1. Interval shooting: Intervalometers (including the ones built into the K-1) work by "pressing the shutter button" on a schedule of timed intervals. If you set the intervalometer to 30 seconds, then every 30 seconds it will try to take a picture. Now if the shutter speed is set to "30" but the exposure time is really 32 seconds long, then the next intervalometer button press will happen during the previous exposure and do nothing. Instead of getting one shot every 30 seconds, you'll get a shot, then a 28 second delay, then another shot, then a delay , etc. and half the number of shots you expected. Successful use of interval shooting depends on knowing the true exposure time and this work shows that the true exposure time (which is mathematically calculated for accuracy) is different than the dial time.

2. Interactions with artificial lights: Many types of artificial lights (fluorescent, CFL, LED, etc.) flicker stroboscopically in time with the power line or some internal clock. Often this flicker frequency is exactly twice the line frequency (e.g., 2*60 Hz = 120 flickers per second in the US). If you set the shutter speed to "1/60" you'd expect to always get an exposure illuminated by exactly 2 flickers of light. But we now know that the camera is actually shooting at 1/64 so it's not getting two full flickers. Because the intensity of the light source and color of the light source varies during the flicker cycle, shooting at 1/64 in a place lit by a 120 flicker/second light source may have weird color and image brightness variations between the shots.

3. Measurement: In technical photography, you can estimate the velocities of objects from the length of the blur they create in the image. But to get an accurate velocity estimate, you need to know the true exposure time which might be up to 13% different than the dial time.


Besides, it's a interesting foray into science and engineering to try to figure out exactly what the camera is doing. It's fun exercise for the little grey cells to figure a way to accurately measure the true exposure time of the camera as AstroDave has done.
01-30-2018, 12:24 PM   #8
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For film cameras, I have an old Calumet branded timer that can measure focal plane or leaf shutter speeds from 4 seconds to 1/8000" to a degree of accuracy of 1/100,000". Plus or minus 1/6 EV was considered normal and acceptable. Plus/minus 1/3 EV or greater was considered unacceptable (depending of course on if you're shooting slides or negs, and the ISO).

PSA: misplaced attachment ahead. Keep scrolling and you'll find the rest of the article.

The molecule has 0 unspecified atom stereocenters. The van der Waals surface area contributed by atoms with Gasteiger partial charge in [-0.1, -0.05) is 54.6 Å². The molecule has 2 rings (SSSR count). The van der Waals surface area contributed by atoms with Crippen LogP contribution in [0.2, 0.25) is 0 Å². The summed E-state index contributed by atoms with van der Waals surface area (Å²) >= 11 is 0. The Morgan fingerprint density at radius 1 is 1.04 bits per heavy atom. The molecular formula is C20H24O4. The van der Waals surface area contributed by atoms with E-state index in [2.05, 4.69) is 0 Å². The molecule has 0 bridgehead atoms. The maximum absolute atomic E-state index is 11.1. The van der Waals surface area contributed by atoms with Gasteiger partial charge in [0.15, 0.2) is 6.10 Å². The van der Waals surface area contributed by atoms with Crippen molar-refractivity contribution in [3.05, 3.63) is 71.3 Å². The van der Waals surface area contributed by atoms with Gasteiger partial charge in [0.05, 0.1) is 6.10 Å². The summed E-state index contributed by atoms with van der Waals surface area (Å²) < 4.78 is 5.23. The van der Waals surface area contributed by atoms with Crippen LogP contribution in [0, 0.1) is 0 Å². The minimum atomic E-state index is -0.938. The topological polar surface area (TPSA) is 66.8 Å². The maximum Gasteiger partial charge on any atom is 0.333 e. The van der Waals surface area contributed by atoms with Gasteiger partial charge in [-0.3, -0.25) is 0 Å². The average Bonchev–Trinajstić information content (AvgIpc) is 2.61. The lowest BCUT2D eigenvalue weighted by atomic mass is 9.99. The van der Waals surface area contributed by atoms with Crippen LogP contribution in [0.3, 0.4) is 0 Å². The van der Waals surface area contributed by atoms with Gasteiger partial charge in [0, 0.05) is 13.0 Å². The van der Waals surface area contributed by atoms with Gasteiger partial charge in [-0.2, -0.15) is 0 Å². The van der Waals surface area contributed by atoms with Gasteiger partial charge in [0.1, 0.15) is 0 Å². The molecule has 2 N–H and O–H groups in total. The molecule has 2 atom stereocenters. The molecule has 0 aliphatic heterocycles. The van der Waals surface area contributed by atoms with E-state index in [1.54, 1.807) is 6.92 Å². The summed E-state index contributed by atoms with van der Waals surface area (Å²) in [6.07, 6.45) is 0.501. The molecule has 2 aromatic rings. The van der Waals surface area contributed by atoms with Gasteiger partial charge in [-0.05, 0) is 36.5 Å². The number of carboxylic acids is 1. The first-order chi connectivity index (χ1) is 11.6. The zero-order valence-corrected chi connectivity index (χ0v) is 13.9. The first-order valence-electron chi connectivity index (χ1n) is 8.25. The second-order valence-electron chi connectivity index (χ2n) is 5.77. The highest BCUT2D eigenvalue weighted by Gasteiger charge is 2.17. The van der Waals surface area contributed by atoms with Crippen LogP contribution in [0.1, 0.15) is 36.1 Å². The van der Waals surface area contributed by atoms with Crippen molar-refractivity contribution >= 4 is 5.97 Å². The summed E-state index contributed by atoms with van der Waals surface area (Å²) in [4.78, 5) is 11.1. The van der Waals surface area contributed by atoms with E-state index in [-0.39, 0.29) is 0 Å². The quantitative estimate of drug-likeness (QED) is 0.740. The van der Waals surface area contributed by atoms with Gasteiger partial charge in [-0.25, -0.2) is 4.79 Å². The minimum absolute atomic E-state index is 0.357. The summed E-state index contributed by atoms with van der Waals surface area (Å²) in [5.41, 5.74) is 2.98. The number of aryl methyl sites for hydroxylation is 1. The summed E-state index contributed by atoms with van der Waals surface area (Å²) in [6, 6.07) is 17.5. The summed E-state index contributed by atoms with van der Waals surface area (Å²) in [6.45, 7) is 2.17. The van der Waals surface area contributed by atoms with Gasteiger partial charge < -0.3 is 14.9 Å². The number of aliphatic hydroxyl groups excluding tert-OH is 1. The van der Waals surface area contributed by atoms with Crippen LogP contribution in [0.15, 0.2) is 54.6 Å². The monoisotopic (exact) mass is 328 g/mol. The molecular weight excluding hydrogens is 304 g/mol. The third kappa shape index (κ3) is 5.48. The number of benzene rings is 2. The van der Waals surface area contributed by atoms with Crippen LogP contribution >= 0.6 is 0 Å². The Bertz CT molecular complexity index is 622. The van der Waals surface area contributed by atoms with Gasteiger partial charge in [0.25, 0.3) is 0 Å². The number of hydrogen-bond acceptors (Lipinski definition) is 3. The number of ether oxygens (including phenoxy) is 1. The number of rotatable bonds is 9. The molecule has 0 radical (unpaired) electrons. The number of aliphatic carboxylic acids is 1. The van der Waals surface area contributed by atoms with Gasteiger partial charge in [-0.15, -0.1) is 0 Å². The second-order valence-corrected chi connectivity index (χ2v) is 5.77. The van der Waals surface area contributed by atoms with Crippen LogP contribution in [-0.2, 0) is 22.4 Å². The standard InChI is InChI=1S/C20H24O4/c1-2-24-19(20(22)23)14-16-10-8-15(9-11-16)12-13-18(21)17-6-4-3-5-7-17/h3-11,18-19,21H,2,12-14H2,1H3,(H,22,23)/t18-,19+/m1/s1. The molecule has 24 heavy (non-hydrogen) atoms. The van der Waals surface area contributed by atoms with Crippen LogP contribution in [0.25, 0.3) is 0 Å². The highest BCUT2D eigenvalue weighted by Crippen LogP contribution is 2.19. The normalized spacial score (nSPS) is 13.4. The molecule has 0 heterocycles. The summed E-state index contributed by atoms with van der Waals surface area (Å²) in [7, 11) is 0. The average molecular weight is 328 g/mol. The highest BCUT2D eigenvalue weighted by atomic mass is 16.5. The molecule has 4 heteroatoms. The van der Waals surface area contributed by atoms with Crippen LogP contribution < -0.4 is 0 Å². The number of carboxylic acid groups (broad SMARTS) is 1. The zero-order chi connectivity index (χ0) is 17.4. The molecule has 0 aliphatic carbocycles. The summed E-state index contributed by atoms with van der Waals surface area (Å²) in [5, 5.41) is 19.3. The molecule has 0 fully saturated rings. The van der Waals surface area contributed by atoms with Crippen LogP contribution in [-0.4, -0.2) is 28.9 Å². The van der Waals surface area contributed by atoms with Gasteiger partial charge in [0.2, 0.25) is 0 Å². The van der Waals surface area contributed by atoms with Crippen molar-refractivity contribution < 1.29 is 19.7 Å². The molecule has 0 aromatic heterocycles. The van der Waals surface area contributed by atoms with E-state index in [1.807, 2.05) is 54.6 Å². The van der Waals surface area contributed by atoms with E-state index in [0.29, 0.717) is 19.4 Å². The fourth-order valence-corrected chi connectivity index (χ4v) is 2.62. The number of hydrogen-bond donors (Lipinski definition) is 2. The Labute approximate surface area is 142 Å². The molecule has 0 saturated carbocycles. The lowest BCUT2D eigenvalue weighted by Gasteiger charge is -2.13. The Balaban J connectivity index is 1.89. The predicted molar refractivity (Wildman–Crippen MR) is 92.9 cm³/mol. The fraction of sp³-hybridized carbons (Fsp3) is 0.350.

In testing film camera focal plane shutters, there are always plus/minus errors. I would hope that's not the case on electronic shutters, but it's always there on DSLRs with mechanical shutters.

Also one can't forget the inaccurate nature of apertures measured in f/stops which are purely theoretical and do not take into account variables such as light transmission of the glass. T/stops are accurate, but overkill for most of us not shooting a movie with the need and expense to color and density correct thousands of feet of film.

Thanks for sharing your research and findings Dave!

01-30-2018, 01:01 PM   #9
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QuoteOriginally posted by CarlosU Quote
what is the relevance of all this?
Relevance is not always necessary in such things.
01-30-2018, 01:10 PM   #10
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QuoteOriginally posted by photoptimist Quote
This a dup of my post in Actual shutter speeds versus "standard" values - Page 2 - PentaxForums.com

For 99% of images, you are right that the difference is irrelevant. But there are at least a three scenarios where it does matter:

1. Interval shooting: Intervalometers (including the ones built into the K-1) work by "pressing the shutter button" on a schedule of timed intervals. If you set the intervalometer to 30 seconds, then every 30 seconds it will try to take a picture. Now if the shutter speed is set to "30" but the exposure time is really 32 seconds long, then the next intervalometer button press will happen during the previous exposure and do nothing. Instead of getting one shot every 30 seconds, you'll get a shot, then a 28 second delay, then another shot, then a delay , etc. and half the number of shots you expected. Successful use of interval shooting depends on knowing the true exposure time and this work shows that the true exposure time (which is mathematically calculated for accuracy) is different than the dial time.

2. Interactions with artificial lights: Many types of artificial lights (fluorescent, CFL, LED, etc.) flicker stroboscopically in time with the power line or some internal clock. Often this flicker frequency is exactly twice the line frequency (e.g., 2*60 Hz = 120 flickers per second in the US). If you set the shutter speed to "1/60" you'd expect to always get an exposure illuminated by exactly 2 flickers of light. But we now know that the camera is actually shooting at 1/64 so it's not getting two full flickers. Because the intensity of the light source and color of the light source varies during the flicker cycle, shooting at 1/64 in a place lit by a 120 flicker/second light source may have weird color and image brightness variations between the shots.